Studies of salt excretion in sweat

Relationships between rate, conductivity, and electrolyte composition of sweat from patients with cystic fibrosis and from control subjects
  • Author Footnotes
    * Present address, 5205 Roland Avenue, Baltimore 10, Md.
    Lewis E. Gibson
    Footnotes
    * Present address, 5205 Roland Avenue, Baltimore 10, Md.
    Affiliations
    Pediatric Metabolism Branch, National Institute of Arthritis and Metabolic Diseases, National Institutes of Health, Bethesda, Md. USA
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  • Author Footnotes
    ** Address, National Institutes of Health, Bethesda 14, Md.
    Paul A. di Sant'Agnese
    Footnotes
    ** Address, National Institutes of Health, Bethesda 14, Md.
    Affiliations
    Pediatric Metabolism Branch, National Institute of Arthritis and Metabolic Diseases, National Institutes of Health, Bethesda, Md. USA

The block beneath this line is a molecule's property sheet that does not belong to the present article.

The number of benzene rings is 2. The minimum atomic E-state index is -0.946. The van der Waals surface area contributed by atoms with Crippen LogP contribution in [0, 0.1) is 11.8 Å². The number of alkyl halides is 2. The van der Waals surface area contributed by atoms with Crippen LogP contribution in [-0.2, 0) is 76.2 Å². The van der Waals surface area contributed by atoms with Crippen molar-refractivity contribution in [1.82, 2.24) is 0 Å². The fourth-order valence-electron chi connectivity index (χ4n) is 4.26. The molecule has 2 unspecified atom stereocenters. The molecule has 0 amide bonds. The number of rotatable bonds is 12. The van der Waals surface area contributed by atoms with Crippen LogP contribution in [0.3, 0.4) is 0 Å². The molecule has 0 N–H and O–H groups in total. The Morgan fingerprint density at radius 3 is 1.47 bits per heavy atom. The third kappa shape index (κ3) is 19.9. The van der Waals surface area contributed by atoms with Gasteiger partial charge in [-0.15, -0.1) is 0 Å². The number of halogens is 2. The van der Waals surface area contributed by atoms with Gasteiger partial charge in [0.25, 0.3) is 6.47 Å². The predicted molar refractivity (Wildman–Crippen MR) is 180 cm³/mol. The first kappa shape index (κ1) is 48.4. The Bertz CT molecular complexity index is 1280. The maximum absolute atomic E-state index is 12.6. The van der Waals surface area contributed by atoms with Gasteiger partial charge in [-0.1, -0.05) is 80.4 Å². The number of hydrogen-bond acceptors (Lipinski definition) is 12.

Search for articles by this author
  • Author Footnotes
    * Present address, 5205 Roland Avenue, Baltimore 10, Md.
    ** Address, National Institutes of Health, Bethesda 14, Md.
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      A device is described with which it is possible to measure the rate of sweating and the conductivity of sweat simultaneously. Interestingly, it was found that the sweat glands in patients with cystic fibrosis of the pancreas behave like those in normal individuals in that the concentration of electrolytes (as measured by the conductivity) is greater at rapid rates of sweating than at slow rates. However, the range of values in fibrocystic patients is so much higher than in controls as to not affect the diagnostic value of the sweat test. As interpreted, the data indicate that the precursor solution in patients with cystic fibrosis has a higher concentration of electrolytes than that in normal individuals. The rate of tubular salt absorption is approximately the same in patients with cystic fibrosis and in normal individuals.
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